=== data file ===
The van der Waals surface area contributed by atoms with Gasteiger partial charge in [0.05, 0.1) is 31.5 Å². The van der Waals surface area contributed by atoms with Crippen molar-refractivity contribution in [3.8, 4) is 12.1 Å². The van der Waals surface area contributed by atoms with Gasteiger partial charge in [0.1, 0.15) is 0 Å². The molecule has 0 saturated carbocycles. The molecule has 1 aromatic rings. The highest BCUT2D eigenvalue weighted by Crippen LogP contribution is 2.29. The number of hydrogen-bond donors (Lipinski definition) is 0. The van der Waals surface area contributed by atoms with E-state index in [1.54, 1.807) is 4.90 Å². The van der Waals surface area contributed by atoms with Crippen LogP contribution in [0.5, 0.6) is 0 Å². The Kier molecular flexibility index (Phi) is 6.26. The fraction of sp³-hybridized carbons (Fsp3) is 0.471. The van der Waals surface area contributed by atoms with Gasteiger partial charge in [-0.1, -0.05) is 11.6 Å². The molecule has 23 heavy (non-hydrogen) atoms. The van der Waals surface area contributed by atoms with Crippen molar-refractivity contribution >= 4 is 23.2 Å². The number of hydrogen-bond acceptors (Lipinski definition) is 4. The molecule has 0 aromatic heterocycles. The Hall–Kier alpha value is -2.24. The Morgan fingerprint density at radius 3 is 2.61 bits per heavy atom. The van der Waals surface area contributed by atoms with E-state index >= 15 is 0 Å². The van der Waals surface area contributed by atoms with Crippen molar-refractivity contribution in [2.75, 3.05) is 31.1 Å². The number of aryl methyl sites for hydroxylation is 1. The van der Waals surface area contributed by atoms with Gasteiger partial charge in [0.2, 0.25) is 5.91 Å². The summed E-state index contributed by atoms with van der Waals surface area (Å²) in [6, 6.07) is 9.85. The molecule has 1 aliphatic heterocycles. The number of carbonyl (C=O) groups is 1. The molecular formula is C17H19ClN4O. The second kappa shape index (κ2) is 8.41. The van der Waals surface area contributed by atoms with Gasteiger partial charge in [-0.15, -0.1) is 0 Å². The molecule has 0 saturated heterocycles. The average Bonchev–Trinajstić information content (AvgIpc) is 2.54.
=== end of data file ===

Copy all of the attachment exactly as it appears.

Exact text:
The van der Waals surface area contributed by atoms with Gasteiger partial charge in [0.05, 0.1) is 31.5 Å². The van der Waals surface area contributed by atoms with Crippen molar-refractivity contribution in [3.8, 4) is 12.1 Å². The van der Waals surface area contributed by atoms with Gasteiger partial charge in [0.1, 0.15) is 0 Å². The molecule has 0 saturated carbocycles. The molecule has 1 aromatic rings. The highest BCUT2D eigenvalue weighted by Crippen LogP contribution is 2.29. The number of hydrogen-bond donors (Lipinski definition) is 0. The van der Waals surface area contributed by atoms with E-state index in [1.54, 1.807) is 4.90 Å². The van der Waals surface area contributed by atoms with Crippen LogP contribution in [0.5, 0.6) is 0 Å². The Kier molecular flexibility index (Phi) is 6.26. The fraction of sp³-hybridized carbons (Fsp3) is 0.471. The van der Waals surface area contributed by atoms with Gasteiger partial charge in [-0.1, -0.05) is 11.6 Å². The molecule has 23 heavy (non-hydrogen) atoms. The van der Waals surface area contributed by atoms with Crippen molar-refractivity contribution >= 4 is 23.2 Å². The number of hydrogen-bond acceptors (Lipinski definition) is 4. The molecule has 0 aromatic heterocycles. The Hall–Kier alpha value is -2.24. The Morgan fingerprint density at radius 3 is 2.61 bits per heavy atom. The van der Waals surface area contributed by atoms with E-state index >= 15 is 0 Å². The van der Waals surface area contributed by atoms with Crippen molar-refractivity contribution in [2.75, 3.05) is 31.1 Å². The number of aryl methyl sites for hydroxylation is 1. The van der Waals surface area contributed by atoms with Gasteiger partial charge in [0.2, 0.25) is 5.91 Å². The summed E-state index contributed by atoms with van der Waals surface area (Å²) in [6, 6.07) is 9.85. The molecule has 1 aliphatic heterocycles. The number of carbonyl (C=O) groups is 1. The molecular formula is C17H19ClN4O. The second kappa shape index (κ2) is 8.41. The van der Waals surface area contributed by atoms with Gasteiger partial charge in [-0.15, -0.1) is 0 Å². The molecule has 0 saturated heterocycles. The average Bonchev–Trinajstić information content (AvgIpc) is 2.54.